In other words, David is speaking in this psalm about liberation from grave, and “pleasures for evermore” in the presence of God.

The remarkable thing about this psalm is that it was never fulfilled by David himself; he died and was buried, and decayed in the earth.[19] But the psalm was fulfilled about 1,000 years later by Jesus of Nazareth, whose body did not decay in the earth. And according to the New Testament, Jesus is even now at the right hand of God, enjoying pleasures for evermore.

Exhibit B: Psalm 22

“If Psalm 22 is indeed a composition of King David, then once again it must date from around the first half of the 10th century B.C. — far too early for Zoroastrian influence.”

Psalm 22 is a remarkable psalm. If anybody reading this thinks that the crucifixion of Jesus was just a tragic accident, having no real theological significance for the world, I would urge you to read through this psalm and see how clearly it was fulfilled by Jesus. (I wrote a more detailed analysis of this psalm in Part #5 of this series, here.)

Like Psalm 16, this psalm is headed as being a composition of King David. Once again, that means it must date from around the first half of the 10th century B.C. — far too early for Zoroastrian influence.

After speaking at length of his own suffering, agony, and mockery by the people (verses 1-18), the psalmist then suddenly speaks of renewed life:

“I will tell of your name to my brothers;
in the midst of the congregation I will praise you:
You who fear the LORD, praise him!
All you offspring of Jacob, glorify him…”

Psalm 22:22-23

You have rescued me from the horns of the wild oxen!

I will tell of your name to my brothers;
in the midst of the congregation I will praise you:
You who fear the LORD, praise him!
All you offspring of Jacob, glorify him,
and stand in awe of him, all you offspring of Israel!
For he has not despised or abhorred
the affliction of the afflicted,
and he has not hidden his face from him,
but has heard, when he cried to him.

From you comes my praise in the great congregation;
my vows I will perform before those who fear him.
The afflicted shall eat and be satisfied;
those who seek him shall praise the LORD!
May your hearts live for ever!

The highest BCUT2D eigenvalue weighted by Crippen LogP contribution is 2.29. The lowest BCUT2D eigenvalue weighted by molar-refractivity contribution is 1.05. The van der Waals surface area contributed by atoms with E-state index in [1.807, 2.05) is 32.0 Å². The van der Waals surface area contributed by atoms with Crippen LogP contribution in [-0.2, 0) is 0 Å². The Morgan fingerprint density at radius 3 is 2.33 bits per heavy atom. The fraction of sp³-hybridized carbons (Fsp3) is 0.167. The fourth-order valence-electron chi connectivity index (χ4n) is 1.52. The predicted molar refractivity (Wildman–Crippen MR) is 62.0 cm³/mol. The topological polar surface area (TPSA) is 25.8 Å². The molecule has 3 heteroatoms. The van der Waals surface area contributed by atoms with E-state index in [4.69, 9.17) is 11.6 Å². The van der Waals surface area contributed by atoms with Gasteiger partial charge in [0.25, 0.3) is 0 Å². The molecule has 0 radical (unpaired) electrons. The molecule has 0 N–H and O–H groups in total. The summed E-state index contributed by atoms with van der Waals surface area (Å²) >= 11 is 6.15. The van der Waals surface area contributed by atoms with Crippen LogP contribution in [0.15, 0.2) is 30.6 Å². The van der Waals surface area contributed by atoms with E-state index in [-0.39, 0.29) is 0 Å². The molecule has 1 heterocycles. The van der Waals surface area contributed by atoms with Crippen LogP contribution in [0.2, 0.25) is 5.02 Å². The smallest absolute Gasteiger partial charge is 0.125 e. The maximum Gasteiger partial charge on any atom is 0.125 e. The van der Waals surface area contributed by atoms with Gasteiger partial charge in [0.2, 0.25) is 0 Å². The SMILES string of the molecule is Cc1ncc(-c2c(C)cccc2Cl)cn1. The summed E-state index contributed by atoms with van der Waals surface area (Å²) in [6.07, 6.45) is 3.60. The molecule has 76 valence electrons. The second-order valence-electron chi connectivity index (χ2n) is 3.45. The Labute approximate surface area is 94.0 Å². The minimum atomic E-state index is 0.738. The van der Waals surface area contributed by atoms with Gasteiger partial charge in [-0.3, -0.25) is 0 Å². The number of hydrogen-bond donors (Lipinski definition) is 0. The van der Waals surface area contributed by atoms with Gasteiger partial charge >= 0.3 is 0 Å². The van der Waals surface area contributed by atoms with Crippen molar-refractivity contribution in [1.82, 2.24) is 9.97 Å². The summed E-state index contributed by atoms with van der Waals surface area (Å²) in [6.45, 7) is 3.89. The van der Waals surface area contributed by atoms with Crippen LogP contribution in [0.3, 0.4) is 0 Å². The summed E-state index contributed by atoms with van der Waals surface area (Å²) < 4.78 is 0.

Psalm 22:21b-26[20]

And again, a little farther along:

All the prosperous of the earth eat and worship;
before him shall bow all who go down to the dust,
even the one who could not keep himself alive.
Psalm 22:29[21]

Within the context and sweep of the whole psalm, these verses towards the end are clearly speaking about new life after the psalmist’s suffering and agony.

“The psalm certainly does seem to be speaking of something beyond mere rescue; it seems to be speaking of renewed, everlasting life beyond the grave.”

It is not quite clear in the psalm whether the psalmist actually died as a result of his suffering in the earlier part of the psalm (and remember, this is prophetic: the psalmist therefore doesn’t have to have died to be writing about these things in the past tense!). It is certainly arguable from the text of the psalm, that what is envisaged here is a divine rescue of the psalmist from his agony and suffering — and his placing the psalmist in a position of security from which he can again praise God “in the midst of the congregation.”

However, that something beyond mere deliverance in this life is envisaged, is clear when we consider,

May your hearts live for ever! [emphasis mine]

and,

before him shall bow all who go down to the dust [i.e., of death],
even the one who could not keep himself alive.

This certainly does seem to be speaking of something beyond mere rescue; it seems to be speaking of renewed, everlasting life beyond the grave.[22]